The requirements of optical head 22 may be estimated based on the pattern of area images shown in
Photodetector elements 37 in modern image sensors typically have a pitch of 4 μm. To achieve the desired resolution, objective 34 should thus have a magnification of approximately 2×. Image sensor 36 is typically a monochrome sensor, but it may alternatively comprise a color mosaic filter, as is known in the art, so as to form color area images of wafer 24 (albeit at reduced resolution). Alternatively, although only a single image sensor 36 is shown in
In order to process all of area images 42, processor 38 must handle approximately 333 million pixels/sec. The operations performed by processor 38 may include rotation of the axes of area images 42 so that all the images are aligned within a common coordinate system. The pixels in the original area images are replaced by new, “virtual” pixels on the rotated axes. The intensity value of each new pixel is typically a weighted linear combination of a number of the values of the original pixels in its neighborhood, wherein the weighting coefficients are determined according to the known angular orientation of the original area image. As noted above, in order to perform this operation at the requisite speed, processor 38 preferably comprises special image-processing hardware, such as a programmable DSP or a suitable custom or semi-custom integrated circuit.
These elements of processor 38 may also be used to perform other image processing operations, particularly other neighborhood operations, such as edge enhancement and noise masking. Such operations typically involve convolution of the original pixel values in a given neighborhood with a suitable filter kernel, so as to determine enhanced output pixel values. The neighborhood used may extend over substantially any practical one- or two-dimensional domain. Image rotation, if required, may be carried out together with other image enhancement functions in a single two-dimensional computation.
After performing any desired image rotation and/or image enhancement operations on the area images, processor 38 analyzes the area images to find defects on wafer 24. Typical defects detected in this manner include contaminant particles, scratches and digs. Processor 38 then outputs data indicating the locations, types and other characteristics (such as size) of the defects it has discovered. Preferably, the defects are presented to a operator of system 20 in the form of a map, which can then be used by the operator in taking appropriate corrective action. Optionally, processor 38 stitches the area images together to form a composite image of the entire wafer. Where image features in adjacent area images are discernable, processor 38 preferably uses these features to register the area images precisely one with another. Values of pixels in areas of overlap between adjacent area images are typically averaged to provide a smooth transition from one area to the next.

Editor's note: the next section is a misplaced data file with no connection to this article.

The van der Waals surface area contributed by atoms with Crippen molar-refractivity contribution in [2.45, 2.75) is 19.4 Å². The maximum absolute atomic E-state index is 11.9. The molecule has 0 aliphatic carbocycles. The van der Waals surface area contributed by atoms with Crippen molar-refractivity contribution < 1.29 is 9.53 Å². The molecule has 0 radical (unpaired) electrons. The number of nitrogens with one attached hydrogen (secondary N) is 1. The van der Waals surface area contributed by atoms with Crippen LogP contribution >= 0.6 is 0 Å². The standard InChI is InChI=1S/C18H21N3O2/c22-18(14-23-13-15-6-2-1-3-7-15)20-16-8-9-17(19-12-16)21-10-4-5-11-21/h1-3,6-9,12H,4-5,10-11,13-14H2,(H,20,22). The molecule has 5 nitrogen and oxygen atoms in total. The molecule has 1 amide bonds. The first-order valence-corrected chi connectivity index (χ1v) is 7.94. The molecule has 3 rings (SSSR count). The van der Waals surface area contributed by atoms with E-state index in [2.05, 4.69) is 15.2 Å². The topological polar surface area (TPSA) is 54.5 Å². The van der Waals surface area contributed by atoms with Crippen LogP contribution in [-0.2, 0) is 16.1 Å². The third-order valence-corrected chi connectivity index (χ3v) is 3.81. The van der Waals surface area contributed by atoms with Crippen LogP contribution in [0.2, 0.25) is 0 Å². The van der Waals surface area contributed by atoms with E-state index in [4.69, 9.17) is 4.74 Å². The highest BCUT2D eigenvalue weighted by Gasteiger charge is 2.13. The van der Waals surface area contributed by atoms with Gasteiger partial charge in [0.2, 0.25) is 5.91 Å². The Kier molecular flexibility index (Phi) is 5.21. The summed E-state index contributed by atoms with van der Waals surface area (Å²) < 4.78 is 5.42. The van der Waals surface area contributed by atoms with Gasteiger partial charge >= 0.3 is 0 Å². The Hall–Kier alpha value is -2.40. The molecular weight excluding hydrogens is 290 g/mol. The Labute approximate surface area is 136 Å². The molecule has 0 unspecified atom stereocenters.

Although preferred embodiments are described hereinabove with reference to inspection of semiconductor wafer 24, system 20 and the principles embodied therein may similarly be applied to inspection of substrates of other types, both in the microelectronics field and in other spheres. It will thus be appreciated that the preferred embodiments described above are cited by way of example, and that the present invention is not limited to what has been particularly shown and described hereinabove. Rather, the scope of the present invention includes both combinations and subcombinations of the various features described hereinabove, as well as variations and modifications thereof which would occur to persons skilled in the art upon reading the foregoing description and which are not disclosed in the prior art.
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|International Classification||G06K9/00, G01N21/95|
|Oct 18, 2002||AS||Assignment|
Owner name: APPLIED MATERIALS ISRAEL LTD., ILLINOIS
Free format text: ASSIGNMENT OF ASSIGNORS INTEREST;ASSIGNOR:GUETTA, AVISHAY;REEL/FRAME:013421/0059
Effective date: 20020910